What is the Price of Beef? A Look at Current Prices and What’s Driving Them

Beef is a staple food for many households, but its price can fluctuate significantly based on various factors. Lately, rising prices at the grocery store have consumers wondering—what is the current price of beef, and why?

This article will examine the latest pricing data on different beef cuts and ground beef, analyze the key reasons behind beef price trends, and look ahead at potential changes on the horizon.

Current Beef Prices

According to January 2024 data from the USDA, here are the current prices per pound for major beef cuts:

  • Ground beef: $4.90 per pound
  • Sirloin steak: $8.54 per pound
  • Top loin steak: $13.02 per pound
  • Chuck roast: $5.44 per pound
  • Brisket: $3.71 per pound

The choice grade ribeye steak is even higher, coming in at $14.29 per pound on average. Ground beef prices can vary based on the leanness, with 93% lean ground beef costing $5.47 per pound.

Overall, current beef prices reflect an increase of around 8-12% compared to January 2023 prices for most cuts. However, prices are down slightly from record highs seen in parts of 2022.

What’s Driving Beef Price Changes?

Several key factors impact the beef prices that consumers pay, including:

Cattle Supplies

The availability of cattle ready for slaughter hugely affects beef prices. Right now, the U.S. cattle herd is the smallest since 2015 according to USDA data. Declining herd numbers limit beef supply and drive prices up.

Input Costs for Cattle Farmers

From the costs to feed and house cattle to fuel and transportation, the expenses cattle farmers face influence retail beef prices down the line. High inflation has driven their input costs up.

Consumer Demand

While prices have gone up, consumer demand for beef has held steady according to market research groups. This demand supports elevated pricing, especially for premium beef cuts.

Processing Capacity

Disruptions to beef processing plants during the pandemic created a backlog of cattle and lowered supply. Limited processing capacity is still driving prices up.


The volume of U.S. beef exported to other countries changes the domestic supply equation. Beef exports recently hit new record highs, reducing U.S. supply.

A combination of tight cattle supplies, high costs for cattle farmers, steady consumer demand, constrained processing, and booming exports have all contributed to today’s elevated beef prices.

Historical Price Trends and Seasonality

Looking back over the past several years helps put today’s beef prices in context:

  • 2016-2019: Beef prices varied between $5.50-$6.50 per pound on average. Prices generally follow a seasonal cycle, dipping in the fall when grilling season ends.
  • 2020: The pandemic caused disruptions at beef processing plants, driving prices to record levels. Choice beef hit over $8.00 per pound at the peak.
  • 2021: Prices moderated but remained higher than pre-pandemic, ranging from $6.50-$7.50 per pound.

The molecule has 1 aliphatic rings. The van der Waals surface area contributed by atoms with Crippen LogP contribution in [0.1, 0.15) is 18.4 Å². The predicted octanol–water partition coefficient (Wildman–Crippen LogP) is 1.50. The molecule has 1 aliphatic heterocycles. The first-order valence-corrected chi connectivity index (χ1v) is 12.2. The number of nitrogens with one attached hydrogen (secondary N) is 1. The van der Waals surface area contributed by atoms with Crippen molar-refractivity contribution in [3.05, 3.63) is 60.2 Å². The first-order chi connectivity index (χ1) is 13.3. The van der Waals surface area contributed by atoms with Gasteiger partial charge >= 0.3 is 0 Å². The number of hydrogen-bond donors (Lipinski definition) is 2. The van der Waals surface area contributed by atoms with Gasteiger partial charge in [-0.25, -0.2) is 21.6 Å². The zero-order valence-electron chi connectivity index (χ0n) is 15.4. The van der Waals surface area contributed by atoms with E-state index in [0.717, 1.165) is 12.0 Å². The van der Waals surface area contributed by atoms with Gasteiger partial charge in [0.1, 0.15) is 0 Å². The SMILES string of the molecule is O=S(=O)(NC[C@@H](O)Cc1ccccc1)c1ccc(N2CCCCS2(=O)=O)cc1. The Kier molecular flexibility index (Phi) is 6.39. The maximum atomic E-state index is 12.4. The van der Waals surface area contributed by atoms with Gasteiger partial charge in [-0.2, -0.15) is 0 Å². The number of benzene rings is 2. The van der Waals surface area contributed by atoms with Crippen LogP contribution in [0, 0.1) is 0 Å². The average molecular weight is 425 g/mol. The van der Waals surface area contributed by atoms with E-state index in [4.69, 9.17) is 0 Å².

• 2022: Strong consumer demand along with high input costs pushed beef prices back up to extremes, reaching a new record of $9.91 per pound in June 2022. Supply shortages were a major factor.
  • 2023: Beef prices declined from 2022 highs but remained elevated, between $7.50-$8.50 per pound for most of the year.
  • 2024: Current prices have inched higher but are still below the peaks of 2022. Limited cattle availability is applying upward pricing pressure.

Price Forecast for 2024 and Beyond

According to USDA projections, retail beef prices are forecast to rise significantly in 2024. The USDA predicts prices will hit record highs beyond the 2022 peak.

Factors expected to drive prices higher include:

  • Continued limited supplies of cattle and tight processing capacity
  • High feed, fuel and transportation costs for cattle farmers
  • Strong exports and domestic beef demand
  • Seasonal factors like grilling season

Possible disruptions to processing plants or feed supplies may also affect prices. Most experts agree that beef prices will remain markedly higher than historical averages through at least 2025. Significantly expanding the U.S. cattle herd would take years.

Finding the Best Beef Values

While prices are projected to rise across the board, consumers can employ some strategies to get the best deals on quality beef:

  • Choose cheaper cuts like chuck roast, brisket, and ground beef
  • Seek out sales, promotions, and store loyalty discounts
  • Purchase larger bulk packages for cost savings
  • Consider buying and portioning whole primals like ribeye rolls
  • Substitute a bit of cheaper ground beef in recipes calling for pricier cuts
  • For premium steaks, look for store brand Angus beef rather than branded programs
  • Opt for Select grade beef instead of Prime or Choice for some cuts

With prices expected to remain high for the foreseeable future, consumers may need to adjust spending and purchasing patterns around beef. But knowledge of prices, causes, historical context, and cost-saving tips will help consumers adapt.

Why the price of beef in the U.S. has skyrocketed in 2023


How much is a pound of beef?

Item and unit
U.S. city average
Midwest region(1)
Ground beef, 100% beef, per lb. (453.6 gm)
Ground beef, lean and extra lean, per lb. (453.6 gm)
All uncooked ground beef, per lb. (453.6 gm)

Are beef prices up or down?

Prices dropped in the years after, jumping again in 2020, only to fall later that year. Since early 2021, beef prices have continued to climb.

How much meat do you get from a 700 pound cow?

Hanging Weight (lbs)
Packaged Weight (lbs)

Is beef prices going up in 2024?

The inflation report released this week revealed that both food at home and away from home continues to rise. Some experts said beef prices could rise 30% in 2024.

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